Mary’s mouth twists. “Well… lonely, then.” She scrambles over a low opening in the hedgerow to walk across the farmer’s field. Her skirt catches on a grasping bramble, and she yanks it free.

“You’d rather be lonely and alone your entire life than marry that idiot.”

. . .

Update

Mary Winslow suspects today will be worse than most when she finds her fiancé seducing her scullery maid.

The point of coming to the scullery in the first place was to hunt down the cook, whose name Mary cannot remember at the moment, and ask what came of the smoked ham that should have been at breakfast. But when Mary entered the kitchen, she found the stoves untended, and the scullery door open. It was an innocent and natural assumption to think the cook—oh, what is her name?—was back there, already preparing for luncheon. The scraping, shuffling noises certainly corroborated Mary’s suspicion that someone, at least, was in the scullery and might have an answer to her question. After all, one does not pay for ham and then expect it to disappear.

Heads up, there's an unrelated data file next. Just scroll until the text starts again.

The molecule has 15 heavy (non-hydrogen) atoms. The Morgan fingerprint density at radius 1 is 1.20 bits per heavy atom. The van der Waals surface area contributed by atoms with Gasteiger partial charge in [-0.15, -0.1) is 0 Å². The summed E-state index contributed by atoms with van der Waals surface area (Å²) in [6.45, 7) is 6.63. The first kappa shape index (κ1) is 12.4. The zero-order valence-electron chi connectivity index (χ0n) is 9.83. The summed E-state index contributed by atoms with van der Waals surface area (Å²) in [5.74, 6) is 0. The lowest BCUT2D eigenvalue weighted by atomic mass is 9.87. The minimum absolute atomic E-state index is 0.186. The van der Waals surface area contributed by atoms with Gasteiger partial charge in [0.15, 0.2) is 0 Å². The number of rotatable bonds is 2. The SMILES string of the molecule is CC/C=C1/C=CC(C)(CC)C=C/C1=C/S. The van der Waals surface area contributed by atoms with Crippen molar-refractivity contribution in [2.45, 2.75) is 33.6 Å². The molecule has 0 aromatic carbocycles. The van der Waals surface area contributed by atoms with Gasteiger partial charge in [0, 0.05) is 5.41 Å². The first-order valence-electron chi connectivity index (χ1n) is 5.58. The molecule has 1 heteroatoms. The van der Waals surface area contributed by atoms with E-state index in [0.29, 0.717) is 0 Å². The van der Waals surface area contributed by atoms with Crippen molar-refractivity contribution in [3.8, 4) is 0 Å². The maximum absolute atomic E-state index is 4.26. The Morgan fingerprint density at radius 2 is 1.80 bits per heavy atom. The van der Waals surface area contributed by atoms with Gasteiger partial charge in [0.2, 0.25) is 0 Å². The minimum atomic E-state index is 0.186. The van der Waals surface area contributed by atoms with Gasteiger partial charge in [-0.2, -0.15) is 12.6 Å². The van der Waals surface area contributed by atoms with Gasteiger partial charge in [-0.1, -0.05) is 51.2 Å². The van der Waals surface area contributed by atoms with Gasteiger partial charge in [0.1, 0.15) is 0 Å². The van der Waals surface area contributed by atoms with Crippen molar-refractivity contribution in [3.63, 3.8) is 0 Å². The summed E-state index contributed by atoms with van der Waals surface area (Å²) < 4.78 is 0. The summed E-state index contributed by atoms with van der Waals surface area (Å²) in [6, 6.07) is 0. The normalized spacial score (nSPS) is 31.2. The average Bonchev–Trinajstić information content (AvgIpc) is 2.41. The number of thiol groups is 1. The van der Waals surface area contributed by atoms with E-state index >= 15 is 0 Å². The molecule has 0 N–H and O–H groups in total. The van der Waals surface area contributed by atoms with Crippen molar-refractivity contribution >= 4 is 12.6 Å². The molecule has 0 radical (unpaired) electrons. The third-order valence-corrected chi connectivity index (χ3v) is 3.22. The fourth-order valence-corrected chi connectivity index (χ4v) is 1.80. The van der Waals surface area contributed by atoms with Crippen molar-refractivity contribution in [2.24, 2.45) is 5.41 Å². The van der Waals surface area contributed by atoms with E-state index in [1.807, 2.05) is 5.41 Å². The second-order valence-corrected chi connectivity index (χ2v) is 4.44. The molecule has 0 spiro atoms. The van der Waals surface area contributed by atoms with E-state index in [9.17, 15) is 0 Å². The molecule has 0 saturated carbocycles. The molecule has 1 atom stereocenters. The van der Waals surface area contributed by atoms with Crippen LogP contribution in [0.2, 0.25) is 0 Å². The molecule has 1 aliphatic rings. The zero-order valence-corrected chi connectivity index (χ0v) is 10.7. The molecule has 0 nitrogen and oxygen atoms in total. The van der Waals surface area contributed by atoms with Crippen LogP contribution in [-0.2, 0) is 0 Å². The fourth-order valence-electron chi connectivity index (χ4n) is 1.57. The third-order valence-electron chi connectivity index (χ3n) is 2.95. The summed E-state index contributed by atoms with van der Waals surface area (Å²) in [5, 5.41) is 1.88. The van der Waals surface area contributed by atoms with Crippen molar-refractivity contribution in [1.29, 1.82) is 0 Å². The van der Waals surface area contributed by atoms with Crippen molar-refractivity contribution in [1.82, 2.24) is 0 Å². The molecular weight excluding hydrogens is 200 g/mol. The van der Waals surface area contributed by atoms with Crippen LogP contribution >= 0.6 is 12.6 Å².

Head tilted to the side, Mary gapes at the back of Mr Spencer’s blonde head, which nuzzles naughty words into the freckled neck of her giggling maid. His pants are undone; the girl’s short kitchen skirts hitched up.

In all fairness, the clandestine couple is only half-hidden in the back refuse closet of the scullery, paying no mind to the pile of vegetable peelings rotting on the floor beneath them. Even with the lamp dimmed, they are plainly visible. They are insulting by their carelessness. Mary’s lip curls, wondering how they can stand the rancid, greasy smell that comes from standing in—oh goodness, is that an actual pig’s snout, there? Does anyone do their cleaning duties anymore?

This is what comes of rash decisions. How many times did Mary warn Mr Spencer that if she heard so much as a murmur of his philandering, that she would end it?

This is more than a murmur.

. . .